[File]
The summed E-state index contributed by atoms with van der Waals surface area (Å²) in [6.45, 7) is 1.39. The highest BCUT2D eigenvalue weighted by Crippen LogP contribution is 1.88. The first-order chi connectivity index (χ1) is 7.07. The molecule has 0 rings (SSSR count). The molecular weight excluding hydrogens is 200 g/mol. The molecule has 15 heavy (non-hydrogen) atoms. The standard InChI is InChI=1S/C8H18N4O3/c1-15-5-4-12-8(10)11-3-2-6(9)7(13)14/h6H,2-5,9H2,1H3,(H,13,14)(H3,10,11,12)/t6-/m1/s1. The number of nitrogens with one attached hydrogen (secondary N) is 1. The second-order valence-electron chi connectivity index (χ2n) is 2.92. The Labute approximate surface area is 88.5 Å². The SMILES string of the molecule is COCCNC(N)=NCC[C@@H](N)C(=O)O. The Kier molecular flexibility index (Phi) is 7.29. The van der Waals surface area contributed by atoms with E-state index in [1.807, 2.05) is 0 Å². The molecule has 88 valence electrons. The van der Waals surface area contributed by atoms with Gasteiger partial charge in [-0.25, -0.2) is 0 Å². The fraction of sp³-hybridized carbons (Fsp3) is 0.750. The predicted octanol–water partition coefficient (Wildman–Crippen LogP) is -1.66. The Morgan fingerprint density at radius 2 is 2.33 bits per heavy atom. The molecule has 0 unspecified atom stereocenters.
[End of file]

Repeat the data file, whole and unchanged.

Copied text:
The summed E-state index contributed by atoms with van der Waals surface area (Å²) in [6.45, 7) is 1.39. The highest BCUT2D eigenvalue weighted by Crippen LogP contribution is 1.88. The first-order chi connectivity index (χ1) is 7.07. The molecule has 0 rings (SSSR count). The molecular weight excluding hydrogens is 200 g/mol. The molecule has 15 heavy (non-hydrogen) atoms. The standard InChI is InChI=1S/C8H18N4O3/c1-15-5-4-12-8(10)11-3-2-6(9)7(13)14/h6H,2-5,9H2,1H3,(H,13,14)(H3,10,11,12)/t6-/m1/s1. The number of nitrogens with one attached hydrogen (secondary N) is 1. The second-order valence-electron chi connectivity index (χ2n) is 2.92. The Labute approximate surface area is 88.5 Å². The SMILES string of the molecule is COCCNC(N)=NCC[C@@H](N)C(=O)O. The Kier molecular flexibility index (Phi) is 7.29. The van der Waals surface area contributed by atoms with E-state index in [1.807, 2.05) is 0 Å². The molecule has 88 valence electrons. The van der Waals surface area contributed by atoms with Gasteiger partial charge in [-0.25, -0.2) is 0 Å². The fraction of sp³-hybridized carbons (Fsp3) is 0.750. The predicted octanol–water partition coefficient (Wildman–Crippen LogP) is -1.66. The Morgan fingerprint density at radius 2 is 2.33 bits per heavy atom. The molecule has 0 unspecified atom stereocenters.